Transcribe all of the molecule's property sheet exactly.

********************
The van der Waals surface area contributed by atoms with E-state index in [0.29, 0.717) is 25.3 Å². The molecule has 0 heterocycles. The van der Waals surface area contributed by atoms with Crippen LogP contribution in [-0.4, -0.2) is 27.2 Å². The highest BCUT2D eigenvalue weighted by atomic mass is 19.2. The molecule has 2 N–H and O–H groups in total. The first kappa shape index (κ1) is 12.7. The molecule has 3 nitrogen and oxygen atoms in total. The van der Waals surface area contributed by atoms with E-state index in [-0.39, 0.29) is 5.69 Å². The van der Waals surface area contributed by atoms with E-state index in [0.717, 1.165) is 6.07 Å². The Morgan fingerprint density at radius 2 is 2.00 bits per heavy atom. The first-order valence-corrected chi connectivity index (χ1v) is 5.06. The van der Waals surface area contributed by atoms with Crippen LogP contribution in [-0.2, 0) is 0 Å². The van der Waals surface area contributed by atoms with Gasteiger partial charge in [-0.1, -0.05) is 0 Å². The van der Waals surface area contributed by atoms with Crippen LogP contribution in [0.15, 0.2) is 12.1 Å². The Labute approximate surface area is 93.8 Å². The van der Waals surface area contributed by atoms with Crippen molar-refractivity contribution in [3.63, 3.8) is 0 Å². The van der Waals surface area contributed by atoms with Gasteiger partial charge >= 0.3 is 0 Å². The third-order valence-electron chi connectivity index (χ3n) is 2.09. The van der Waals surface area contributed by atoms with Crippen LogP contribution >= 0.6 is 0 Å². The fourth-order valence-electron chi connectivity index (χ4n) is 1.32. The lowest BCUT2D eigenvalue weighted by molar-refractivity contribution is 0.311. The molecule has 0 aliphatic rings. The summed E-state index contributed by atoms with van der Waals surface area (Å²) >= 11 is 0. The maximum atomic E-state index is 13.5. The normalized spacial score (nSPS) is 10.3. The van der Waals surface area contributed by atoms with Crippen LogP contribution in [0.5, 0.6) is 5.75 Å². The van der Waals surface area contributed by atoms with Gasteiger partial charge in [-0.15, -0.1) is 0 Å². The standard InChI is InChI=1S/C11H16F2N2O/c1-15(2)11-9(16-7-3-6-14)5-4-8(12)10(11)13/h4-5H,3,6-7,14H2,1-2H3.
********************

The van der Waals surface area contributed by atoms with E-state index in [0.29, 0.717) is 25.3 Å². The molecule has 0 heterocycles. The van der Waals surface area contributed by atoms with Crippen LogP contribution in [-0.4, -0.2) is 27.2 Å². The highest BCUT2D eigenvalue weighted by atomic mass is 19.2. The molecule has 2 N–H and O–H groups in total. The first kappa shape index (κ1) is 12.7. The molecule has 3 nitrogen and oxygen atoms in total. The van der Waals surface area contributed by atoms with E-state index in [-0.39, 0.29) is 5.69 Å². The van der Waals surface area contributed by atoms with E-state index in [0.717, 1.165) is 6.07 Å². The Morgan fingerprint density at radius 2 is 2.00 bits per heavy atom. The first-order valence-corrected chi connectivity index (χ1v) is 5.06. The van der Waals surface area contributed by atoms with Crippen LogP contribution in [-0.2, 0) is 0 Å². The van der Waals surface area contributed by atoms with Gasteiger partial charge in [-0.1, -0.05) is 0 Å². The van der Waals surface area contributed by atoms with Crippen LogP contribution in [0.15, 0.2) is 12.1 Å². The Labute approximate surface area is 93.8 Å². The van der Waals surface area contributed by atoms with Crippen molar-refractivity contribution in [3.63, 3.8) is 0 Å². The van der Waals surface area contributed by atoms with Gasteiger partial charge >= 0.3 is 0 Å². The third-order valence-electron chi connectivity index (χ3n) is 2.09. The van der Waals surface area contributed by atoms with Crippen LogP contribution >= 0.6 is 0 Å². The fourth-order valence-electron chi connectivity index (χ4n) is 1.32. The lowest BCUT2D eigenvalue weighted by molar-refractivity contribution is 0.311. The molecule has 0 aliphatic rings. The summed E-state index contributed by atoms with van der Waals surface area (Å²) >= 11 is 0. The maximum atomic E-state index is 13.5. The normalized spacial score (nSPS) is 10.3. The van der Waals surface area contributed by atoms with Crippen LogP contribution in [0.5, 0.6) is 5.75 Å². The van der Waals surface area contributed by atoms with Gasteiger partial charge in [-0.15, -0.1) is 0 Å². The standard InChI is InChI=1S/C11H16F2N2O/c1-15(2)11-9(16-7-3-6-14)5-4-8(12)10(11)13/h4-5H,3,6-7,14H2,1-2H3.